Objective: To investigate whether early life exposure to the Great Chinese Famine of 1959−1961 is associated with the risk of RA development in adulthood. Methods: This study included 101,510 participants who were enrolled in the Kailuan Study in 2006. RA cases were confirmed by medical record review. Logistic regression was used to calculate the odds ratio (OR) and 95% confidence interval (95% CI) for RA according to famine exposure status (exposed in utero or between ages 0 and 3 years, between ages 3 and 6 years, or at age 6 years or older), in comparison to participants born after 1961 who were not exposed to famine. Results: During 12 years of follow-up (2006−2018), we identified 187 RA cases. Individuals exposed to famine in utero or between ages 0 and 3 years had a higher prevalence of RA relative to other groups (0.2−0.35% versus 0.08−0.20%). After adjustment for potential confounders, the OR for RA was 2.95 (95% CI 1.55−5.59) for individuals exposed in utero, 4.53 (95% CI 2.72−7.54) for those exposed between ages 0 and 3 years, 2.55 (95% CI 1.43−4.57) for those exposed between ages 3 and 6 years, and 2.72 (95% CI 1.70−4.36) for those exposed at age 6 years or older versus individuals born after 1961. Similar associations with the risk of RA were observed for men and women when subjects were stratified by sex (P for interaction = 0.89). Conclusion: Individuals exposed to famine in utero or in early childhood (between ages 0 and 3 years) were more likely to develop RA in adulthood, highlighting the importance of early life as a vulnerable developmental period.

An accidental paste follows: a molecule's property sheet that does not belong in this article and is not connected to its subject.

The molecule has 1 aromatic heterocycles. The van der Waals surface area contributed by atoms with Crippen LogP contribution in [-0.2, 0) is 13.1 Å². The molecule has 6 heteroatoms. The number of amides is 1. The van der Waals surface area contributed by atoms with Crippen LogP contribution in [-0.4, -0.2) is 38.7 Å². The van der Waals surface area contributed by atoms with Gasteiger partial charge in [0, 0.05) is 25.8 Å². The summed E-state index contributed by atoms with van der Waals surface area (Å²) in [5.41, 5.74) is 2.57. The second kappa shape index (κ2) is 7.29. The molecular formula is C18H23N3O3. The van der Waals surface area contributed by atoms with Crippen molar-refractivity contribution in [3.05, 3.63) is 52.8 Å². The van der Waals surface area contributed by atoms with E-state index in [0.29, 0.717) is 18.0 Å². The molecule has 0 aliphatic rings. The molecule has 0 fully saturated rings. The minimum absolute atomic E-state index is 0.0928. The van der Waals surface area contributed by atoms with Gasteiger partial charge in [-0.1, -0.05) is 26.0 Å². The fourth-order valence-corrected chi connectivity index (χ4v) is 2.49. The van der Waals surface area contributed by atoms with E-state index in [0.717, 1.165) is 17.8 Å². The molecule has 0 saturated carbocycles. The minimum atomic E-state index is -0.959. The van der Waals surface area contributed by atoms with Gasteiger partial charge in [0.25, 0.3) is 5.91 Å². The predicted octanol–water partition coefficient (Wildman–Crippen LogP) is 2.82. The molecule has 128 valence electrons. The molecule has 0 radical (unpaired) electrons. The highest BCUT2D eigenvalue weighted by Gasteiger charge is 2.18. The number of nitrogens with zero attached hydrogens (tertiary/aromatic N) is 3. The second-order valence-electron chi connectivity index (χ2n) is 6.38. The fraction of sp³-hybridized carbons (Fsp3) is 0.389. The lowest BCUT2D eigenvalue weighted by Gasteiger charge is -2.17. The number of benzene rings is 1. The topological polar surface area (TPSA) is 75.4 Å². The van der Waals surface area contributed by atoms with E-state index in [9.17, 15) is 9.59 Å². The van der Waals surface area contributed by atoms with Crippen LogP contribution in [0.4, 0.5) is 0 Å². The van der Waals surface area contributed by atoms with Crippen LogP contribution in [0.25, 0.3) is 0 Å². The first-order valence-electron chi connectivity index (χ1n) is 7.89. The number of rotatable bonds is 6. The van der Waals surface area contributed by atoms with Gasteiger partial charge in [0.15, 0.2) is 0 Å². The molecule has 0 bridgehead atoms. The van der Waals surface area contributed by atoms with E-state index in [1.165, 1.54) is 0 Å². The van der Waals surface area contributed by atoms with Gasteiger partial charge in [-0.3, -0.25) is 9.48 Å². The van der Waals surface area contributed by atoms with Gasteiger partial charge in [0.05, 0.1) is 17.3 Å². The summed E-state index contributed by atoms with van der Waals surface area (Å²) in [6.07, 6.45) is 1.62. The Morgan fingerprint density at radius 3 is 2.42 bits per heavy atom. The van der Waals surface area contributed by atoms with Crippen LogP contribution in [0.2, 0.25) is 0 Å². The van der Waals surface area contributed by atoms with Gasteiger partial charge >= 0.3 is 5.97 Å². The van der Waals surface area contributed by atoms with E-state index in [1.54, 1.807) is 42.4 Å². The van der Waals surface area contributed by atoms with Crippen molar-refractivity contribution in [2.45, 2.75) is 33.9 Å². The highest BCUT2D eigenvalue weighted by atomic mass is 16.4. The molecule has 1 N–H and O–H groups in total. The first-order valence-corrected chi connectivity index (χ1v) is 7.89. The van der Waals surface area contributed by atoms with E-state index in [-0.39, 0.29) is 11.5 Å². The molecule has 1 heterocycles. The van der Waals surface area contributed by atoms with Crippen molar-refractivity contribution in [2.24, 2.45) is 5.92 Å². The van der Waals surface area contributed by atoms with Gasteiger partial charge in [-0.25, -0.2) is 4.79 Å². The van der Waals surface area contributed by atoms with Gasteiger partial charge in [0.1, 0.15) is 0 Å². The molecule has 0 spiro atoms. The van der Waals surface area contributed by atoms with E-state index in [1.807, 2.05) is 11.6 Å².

All Science Journal Classification (ASJC) codes
- Immunology and Allergy